Nestled in the heart of Manhattan’s East Village neighborhood, Other Music Record Store was a haven for weird, experimental and alternative music fans.
“When [Other Music] announced they were closing, we saw people coming in crying.” — Puloma Basu, filmmaker
During the late 1990s and early 2000s, the New York City-based destination, was the pulsating hub for crate diggers and community connections. It became a breaking ground for some of the biggest independent acts like The National, Vampire Weekend, the Yeah Yeah Yeahs, Magnetic Fields and more.
So, when news broke in the summer of 2016 that the communal hub would be closing its doors, it was a huge loss for independent music.
Click on the player above to hear filmmaker Puloma Basu on the legacy of Other Music Record Store.
In the new documentary, Other Music by filmmakers Puloma Basu and Rob Hatch-Miller, the pair not only created a story that celebrates the cultural landmark, but also a visual love letter illustrating the power of spaces like record stores for artists and fans.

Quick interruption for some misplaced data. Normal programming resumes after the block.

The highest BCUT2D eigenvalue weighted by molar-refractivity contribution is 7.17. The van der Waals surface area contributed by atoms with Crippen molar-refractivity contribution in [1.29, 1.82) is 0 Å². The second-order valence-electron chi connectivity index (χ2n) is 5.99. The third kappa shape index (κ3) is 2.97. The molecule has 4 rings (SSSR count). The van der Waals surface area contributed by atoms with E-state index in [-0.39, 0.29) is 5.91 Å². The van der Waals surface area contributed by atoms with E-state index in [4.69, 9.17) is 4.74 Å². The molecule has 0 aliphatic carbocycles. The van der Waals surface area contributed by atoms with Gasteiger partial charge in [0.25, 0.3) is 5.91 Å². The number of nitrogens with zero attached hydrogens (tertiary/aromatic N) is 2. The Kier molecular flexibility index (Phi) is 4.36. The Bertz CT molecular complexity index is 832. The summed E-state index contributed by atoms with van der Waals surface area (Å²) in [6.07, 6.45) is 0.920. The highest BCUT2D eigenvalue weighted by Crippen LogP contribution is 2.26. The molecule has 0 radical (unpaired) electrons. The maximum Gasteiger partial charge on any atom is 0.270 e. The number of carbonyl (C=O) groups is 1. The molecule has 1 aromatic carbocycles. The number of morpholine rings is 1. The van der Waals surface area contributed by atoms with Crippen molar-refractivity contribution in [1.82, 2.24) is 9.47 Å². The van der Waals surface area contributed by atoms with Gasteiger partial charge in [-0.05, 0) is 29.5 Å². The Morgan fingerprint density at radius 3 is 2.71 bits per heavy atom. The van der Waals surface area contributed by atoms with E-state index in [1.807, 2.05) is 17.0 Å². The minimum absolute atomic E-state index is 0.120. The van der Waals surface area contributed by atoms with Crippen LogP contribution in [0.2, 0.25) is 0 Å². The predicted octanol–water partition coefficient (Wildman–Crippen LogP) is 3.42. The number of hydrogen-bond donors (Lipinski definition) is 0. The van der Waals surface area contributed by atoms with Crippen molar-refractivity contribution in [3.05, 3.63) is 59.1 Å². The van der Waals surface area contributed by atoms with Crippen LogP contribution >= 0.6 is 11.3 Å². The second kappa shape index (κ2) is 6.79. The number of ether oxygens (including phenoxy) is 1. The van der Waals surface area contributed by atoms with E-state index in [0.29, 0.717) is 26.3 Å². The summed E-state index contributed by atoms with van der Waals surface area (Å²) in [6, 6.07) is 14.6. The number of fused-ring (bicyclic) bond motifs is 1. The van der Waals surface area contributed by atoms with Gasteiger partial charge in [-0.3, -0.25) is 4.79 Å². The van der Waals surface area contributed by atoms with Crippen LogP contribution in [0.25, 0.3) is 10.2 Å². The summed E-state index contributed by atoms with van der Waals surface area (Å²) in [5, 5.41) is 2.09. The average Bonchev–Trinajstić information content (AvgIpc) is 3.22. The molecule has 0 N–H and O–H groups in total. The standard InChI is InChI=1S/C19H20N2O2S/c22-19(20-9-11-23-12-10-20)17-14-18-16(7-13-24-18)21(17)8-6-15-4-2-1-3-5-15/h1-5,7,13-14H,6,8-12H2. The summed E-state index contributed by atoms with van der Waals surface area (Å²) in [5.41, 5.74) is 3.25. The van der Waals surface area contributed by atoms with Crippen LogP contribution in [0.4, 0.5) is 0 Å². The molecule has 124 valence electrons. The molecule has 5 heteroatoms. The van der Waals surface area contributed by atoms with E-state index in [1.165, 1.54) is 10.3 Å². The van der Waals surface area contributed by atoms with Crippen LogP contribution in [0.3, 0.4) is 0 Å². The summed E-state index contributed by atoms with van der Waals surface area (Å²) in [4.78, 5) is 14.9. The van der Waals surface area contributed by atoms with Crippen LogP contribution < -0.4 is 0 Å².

“When [Other Music] announced they were closing, we saw people coming in crying. There were news crews,” remembers Basu. “It became really apparent to us that they weren’t going to go quietly. People were just heartbroken and the reason for that is because it was a community space more than anything.”
At the heart of ‘Other Music’ is a universal theme that identified with Josh Gardner, co-owner of The Film Lab in Hamtramck, who will be hosting a virtual screening of the film on Thursday on the lab’s website.
“The themes of this community space where people can go to discuss art and discover new things really resonated with me,” Gardner says. “The Film Lab has such an immense community and I can’t imagine after 20 years, the feeling and what you’re able to build. We are committed to being a space like this for the future. The movie is really universal in its storytelling about people who are just passionate about, in this case music, but whatever you may be passionate about.”
Basu hopes the documentary inspires people to think about places that mean something to us and ways to “continue support for independent spaces where people can come together to share passions.”